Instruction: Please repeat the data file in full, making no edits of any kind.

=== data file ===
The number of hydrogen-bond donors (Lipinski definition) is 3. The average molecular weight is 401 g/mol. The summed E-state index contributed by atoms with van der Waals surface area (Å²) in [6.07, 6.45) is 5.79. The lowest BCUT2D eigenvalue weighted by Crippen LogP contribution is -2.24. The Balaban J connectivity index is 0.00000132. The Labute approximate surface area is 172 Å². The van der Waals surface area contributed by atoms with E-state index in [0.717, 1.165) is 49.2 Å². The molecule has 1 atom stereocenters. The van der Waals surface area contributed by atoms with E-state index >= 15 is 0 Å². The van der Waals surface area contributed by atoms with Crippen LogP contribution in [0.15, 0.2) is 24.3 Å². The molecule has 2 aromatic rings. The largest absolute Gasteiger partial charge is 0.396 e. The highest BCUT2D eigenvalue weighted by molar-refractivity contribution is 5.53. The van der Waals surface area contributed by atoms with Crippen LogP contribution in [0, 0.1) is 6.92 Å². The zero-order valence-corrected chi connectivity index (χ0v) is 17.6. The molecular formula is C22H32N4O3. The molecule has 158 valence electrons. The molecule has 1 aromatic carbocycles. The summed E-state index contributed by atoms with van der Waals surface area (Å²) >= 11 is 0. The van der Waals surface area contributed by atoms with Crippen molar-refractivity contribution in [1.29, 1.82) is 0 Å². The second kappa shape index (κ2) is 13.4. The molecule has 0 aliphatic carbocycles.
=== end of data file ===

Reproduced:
The number of hydrogen-bond donors (Lipinski definition) is 3. The average molecular weight is 401 g/mol. The summed E-state index contributed by atoms with van der Waals surface area (Å²) in [6.07, 6.45) is 5.79. The lowest BCUT2D eigenvalue weighted by Crippen LogP contribution is -2.24. The Balaban J connectivity index is 0.00000132. The Labute approximate surface area is 172 Å². The van der Waals surface area contributed by atoms with E-state index in [0.717, 1.165) is 49.2 Å². The molecule has 1 atom stereocenters. The van der Waals surface area contributed by atoms with E-state index >= 15 is 0 Å². The van der Waals surface area contributed by atoms with Crippen LogP contribution in [0.15, 0.2) is 24.3 Å². The molecule has 2 aromatic rings. The largest absolute Gasteiger partial charge is 0.396 e. The highest BCUT2D eigenvalue weighted by molar-refractivity contribution is 5.53. The van der Waals surface area contributed by atoms with Crippen LogP contribution in [0, 0.1) is 6.92 Å². The zero-order valence-corrected chi connectivity index (χ0v) is 17.6. The molecular formula is C22H32N4O3. The molecule has 158 valence electrons. The molecule has 1 aromatic carbocycles. The summed E-state index contributed by atoms with van der Waals surface area (Å²) >= 11 is 0. The van der Waals surface area contributed by atoms with Crippen molar-refractivity contribution in [1.29, 1.82) is 0 Å². The second kappa shape index (κ2) is 13.4. The molecule has 0 aliphatic carbocycles.